An extremely rare antique taxidermy Giant Anteater (Myrmecophaga tridactyla)
1st half 20th century
The marvellous creature in very good condition and of very fine quality, being a recently mounted antique skin.
Including a pre-convention CITES certificate.
L. approx. 130 cm
Private collection, the Netherlands (1940s-50s)
In the mythology and folklore of the indigenous peoples of the Amazon Basin, the giant anteater is depicted as a trickster foil to the jaguar, as well as a humorous figure due to its long snout. In one Shipib tale, an anteater challenged a jaguar to a breath-holding contest underwater, which the jaguar accepted. After the two removed their pelts and submerged, the anteater jumped out of the water and stole the jaguar's pelt, leaving the jaguar with the anteater's pelt. In a Yarabara myth, the evil ogre Ucara is transformed into one by the sun. This myth emphasizes the nearly immobile nature of the anteater's mouth, which was considered a burden. The Kayapo people wear masks of various animals and spirits, including the anteater, during naming and initiation ceremonies. They believe women who touched anteater masks or men who stumbled while wearing them would die or receive some sort of physical disorder.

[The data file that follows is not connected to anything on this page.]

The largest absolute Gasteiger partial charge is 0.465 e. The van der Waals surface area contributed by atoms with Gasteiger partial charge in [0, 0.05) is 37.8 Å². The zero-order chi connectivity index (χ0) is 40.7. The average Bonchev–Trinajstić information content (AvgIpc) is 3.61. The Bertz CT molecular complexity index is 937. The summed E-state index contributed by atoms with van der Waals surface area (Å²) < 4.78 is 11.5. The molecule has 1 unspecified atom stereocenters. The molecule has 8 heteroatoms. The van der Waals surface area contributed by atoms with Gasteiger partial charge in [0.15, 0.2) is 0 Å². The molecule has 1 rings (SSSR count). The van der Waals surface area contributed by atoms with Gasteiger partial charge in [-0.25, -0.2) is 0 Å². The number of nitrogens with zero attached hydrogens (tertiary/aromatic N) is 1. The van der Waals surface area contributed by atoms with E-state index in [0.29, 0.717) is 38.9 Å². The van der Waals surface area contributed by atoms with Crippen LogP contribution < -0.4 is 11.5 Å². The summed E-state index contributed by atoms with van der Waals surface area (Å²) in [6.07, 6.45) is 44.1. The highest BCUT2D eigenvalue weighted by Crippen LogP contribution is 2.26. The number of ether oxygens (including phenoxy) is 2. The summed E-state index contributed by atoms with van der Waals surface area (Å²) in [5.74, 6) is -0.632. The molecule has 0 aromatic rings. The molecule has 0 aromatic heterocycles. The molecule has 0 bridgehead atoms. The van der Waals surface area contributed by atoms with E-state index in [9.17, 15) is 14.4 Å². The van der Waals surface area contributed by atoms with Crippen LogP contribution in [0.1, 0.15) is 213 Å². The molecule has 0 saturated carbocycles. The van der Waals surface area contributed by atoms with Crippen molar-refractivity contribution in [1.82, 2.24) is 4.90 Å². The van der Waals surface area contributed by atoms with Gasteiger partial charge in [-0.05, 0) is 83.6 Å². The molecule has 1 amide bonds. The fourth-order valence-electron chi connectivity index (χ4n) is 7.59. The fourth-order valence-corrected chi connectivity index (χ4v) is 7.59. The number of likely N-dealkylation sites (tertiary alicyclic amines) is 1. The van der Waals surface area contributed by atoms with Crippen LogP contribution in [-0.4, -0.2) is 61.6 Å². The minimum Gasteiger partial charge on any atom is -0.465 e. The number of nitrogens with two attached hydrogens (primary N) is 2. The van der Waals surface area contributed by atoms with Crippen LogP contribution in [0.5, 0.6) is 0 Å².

During the Spanish colonization of the Americas, the giant anteater was one of many native fauna taken to Europe for display. At first, Europeans believed all anteaters were female and mated with their noses, a misconception corrected by naturalist Félix de Azara. In the 20th century, Salvador Dalí wrote imaginatively that the giant anteater "reaches sizes bigger than the horse, possesses enormous ferocity, has exceptional muscle power, is a terrifying animal." Dalí depicted an anteater in the style of The Great Masturbator. It was used as a bookplate for André Breton, who compared the temptations a man experiences in life to what "the tongue of the anteater must offer to the ant."